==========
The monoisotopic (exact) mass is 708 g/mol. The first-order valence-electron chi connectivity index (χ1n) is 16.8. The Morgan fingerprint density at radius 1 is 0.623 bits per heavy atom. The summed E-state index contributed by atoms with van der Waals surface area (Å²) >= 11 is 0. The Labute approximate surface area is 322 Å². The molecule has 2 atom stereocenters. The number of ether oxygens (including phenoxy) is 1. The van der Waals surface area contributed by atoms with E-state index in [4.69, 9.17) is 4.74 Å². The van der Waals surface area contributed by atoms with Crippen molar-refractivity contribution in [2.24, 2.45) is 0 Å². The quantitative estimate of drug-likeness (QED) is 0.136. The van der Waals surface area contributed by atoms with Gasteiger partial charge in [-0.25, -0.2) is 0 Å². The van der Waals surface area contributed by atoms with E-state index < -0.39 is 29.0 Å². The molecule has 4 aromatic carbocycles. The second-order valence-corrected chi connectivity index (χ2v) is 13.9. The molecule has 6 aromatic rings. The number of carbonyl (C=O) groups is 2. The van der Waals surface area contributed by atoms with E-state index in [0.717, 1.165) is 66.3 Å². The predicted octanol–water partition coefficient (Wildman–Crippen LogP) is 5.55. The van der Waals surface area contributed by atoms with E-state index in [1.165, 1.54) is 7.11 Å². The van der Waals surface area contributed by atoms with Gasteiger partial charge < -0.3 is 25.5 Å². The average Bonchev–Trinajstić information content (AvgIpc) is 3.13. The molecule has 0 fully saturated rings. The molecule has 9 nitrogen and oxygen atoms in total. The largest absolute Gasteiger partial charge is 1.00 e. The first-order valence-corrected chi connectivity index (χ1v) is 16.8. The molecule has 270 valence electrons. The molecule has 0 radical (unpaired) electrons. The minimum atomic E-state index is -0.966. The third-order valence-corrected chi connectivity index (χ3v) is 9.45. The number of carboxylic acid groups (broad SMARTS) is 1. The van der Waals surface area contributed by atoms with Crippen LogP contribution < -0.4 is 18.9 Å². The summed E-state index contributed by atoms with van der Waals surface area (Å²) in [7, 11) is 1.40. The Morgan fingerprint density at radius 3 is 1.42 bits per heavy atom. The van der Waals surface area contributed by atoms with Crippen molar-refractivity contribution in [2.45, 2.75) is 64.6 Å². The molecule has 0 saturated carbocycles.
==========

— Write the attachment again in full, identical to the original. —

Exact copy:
The monoisotopic (exact) mass is 708 g/mol. The first-order valence-electron chi connectivity index (χ1n) is 16.8. The Morgan fingerprint density at radius 1 is 0.623 bits per heavy atom. The summed E-state index contributed by atoms with van der Waals surface area (Å²) >= 11 is 0. The Labute approximate surface area is 322 Å². The molecule has 2 atom stereocenters. The number of ether oxygens (including phenoxy) is 1. The van der Waals surface area contributed by atoms with E-state index in [4.69, 9.17) is 4.74 Å². The van der Waals surface area contributed by atoms with Crippen molar-refractivity contribution in [2.24, 2.45) is 0 Å². The quantitative estimate of drug-likeness (QED) is 0.136. The van der Waals surface area contributed by atoms with Gasteiger partial charge in [-0.25, -0.2) is 0 Å². The van der Waals surface area contributed by atoms with E-state index < -0.39 is 29.0 Å². The molecule has 4 aromatic carbocycles. The second-order valence-corrected chi connectivity index (χ2v) is 13.9. The molecule has 6 aromatic rings. The number of carbonyl (C=O) groups is 2. The van der Waals surface area contributed by atoms with E-state index in [0.717, 1.165) is 66.3 Å². The predicted octanol–water partition coefficient (Wildman–Crippen LogP) is 5.55. The van der Waals surface area contributed by atoms with E-state index in [1.165, 1.54) is 7.11 Å². The van der Waals surface area contributed by atoms with Gasteiger partial charge < -0.3 is 25.5 Å². The average Bonchev–Trinajstić information content (AvgIpc) is 3.13. The molecule has 0 fully saturated rings. The molecule has 9 nitrogen and oxygen atoms in total. The largest absolute Gasteiger partial charge is 1.00 e. The first-order valence-corrected chi connectivity index (χ1v) is 16.8. The molecule has 270 valence electrons. The molecule has 0 radical (unpaired) electrons. The minimum atomic E-state index is -0.966. The third-order valence-corrected chi connectivity index (χ3v) is 9.45. The number of carboxylic acid groups (broad SMARTS) is 1. The van der Waals surface area contributed by atoms with Crippen LogP contribution < -0.4 is 18.9 Å². The summed E-state index contributed by atoms with van der Waals surface area (Å²) in [7, 11) is 1.40. The Morgan fingerprint density at radius 3 is 1.42 bits per heavy atom. The van der Waals surface area contributed by atoms with Crippen molar-refractivity contribution in [2.45, 2.75) is 64.6 Å². The molecule has 0 saturated carbocycles.